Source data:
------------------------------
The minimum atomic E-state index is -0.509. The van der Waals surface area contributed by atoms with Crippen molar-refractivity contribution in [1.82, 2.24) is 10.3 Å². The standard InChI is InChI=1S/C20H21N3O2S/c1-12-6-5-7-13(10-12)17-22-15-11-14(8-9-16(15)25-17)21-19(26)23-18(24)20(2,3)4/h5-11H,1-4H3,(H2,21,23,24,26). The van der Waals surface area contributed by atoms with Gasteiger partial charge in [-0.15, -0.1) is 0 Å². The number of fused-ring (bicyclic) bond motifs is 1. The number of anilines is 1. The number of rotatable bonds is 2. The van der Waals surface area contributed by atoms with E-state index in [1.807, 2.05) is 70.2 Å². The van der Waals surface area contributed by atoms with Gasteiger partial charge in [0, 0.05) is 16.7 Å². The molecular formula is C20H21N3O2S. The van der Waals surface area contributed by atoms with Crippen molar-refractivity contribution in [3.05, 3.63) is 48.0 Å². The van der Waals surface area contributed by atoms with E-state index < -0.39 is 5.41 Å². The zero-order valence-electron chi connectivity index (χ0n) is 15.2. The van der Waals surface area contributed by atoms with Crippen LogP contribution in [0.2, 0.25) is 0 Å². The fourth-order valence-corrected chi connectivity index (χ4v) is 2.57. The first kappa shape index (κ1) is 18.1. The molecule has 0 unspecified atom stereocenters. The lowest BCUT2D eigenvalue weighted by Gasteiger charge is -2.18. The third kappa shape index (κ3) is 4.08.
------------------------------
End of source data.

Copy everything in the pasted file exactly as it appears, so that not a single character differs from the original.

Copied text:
The minimum atomic E-state index is -0.509. The van der Waals surface area contributed by atoms with Crippen molar-refractivity contribution in [1.82, 2.24) is 10.3 Å². The standard InChI is InChI=1S/C20H21N3O2S/c1-12-6-5-7-13(10-12)17-22-15-11-14(8-9-16(15)25-17)21-19(26)23-18(24)20(2,3)4/h5-11H,1-4H3,(H2,21,23,24,26). The van der Waals surface area contributed by atoms with Gasteiger partial charge in [-0.15, -0.1) is 0 Å². The number of fused-ring (bicyclic) bond motifs is 1. The number of anilines is 1. The number of rotatable bonds is 2. The van der Waals surface area contributed by atoms with E-state index in [1.807, 2.05) is 70.2 Å². The van der Waals surface area contributed by atoms with Gasteiger partial charge in [0, 0.05) is 16.7 Å². The molecular formula is C20H21N3O2S. The van der Waals surface area contributed by atoms with Crippen molar-refractivity contribution in [3.05, 3.63) is 48.0 Å². The van der Waals surface area contributed by atoms with E-state index < -0.39 is 5.41 Å². The zero-order valence-electron chi connectivity index (χ0n) is 15.2. The van der Waals surface area contributed by atoms with Crippen LogP contribution in [0.2, 0.25) is 0 Å². The fourth-order valence-corrected chi connectivity index (χ4v) is 2.57. The first kappa shape index (κ1) is 18.1. The molecule has 0 unspecified atom stereocenters. The lowest BCUT2D eigenvalue weighted by Gasteiger charge is -2.18. The third kappa shape index (κ3) is 4.08.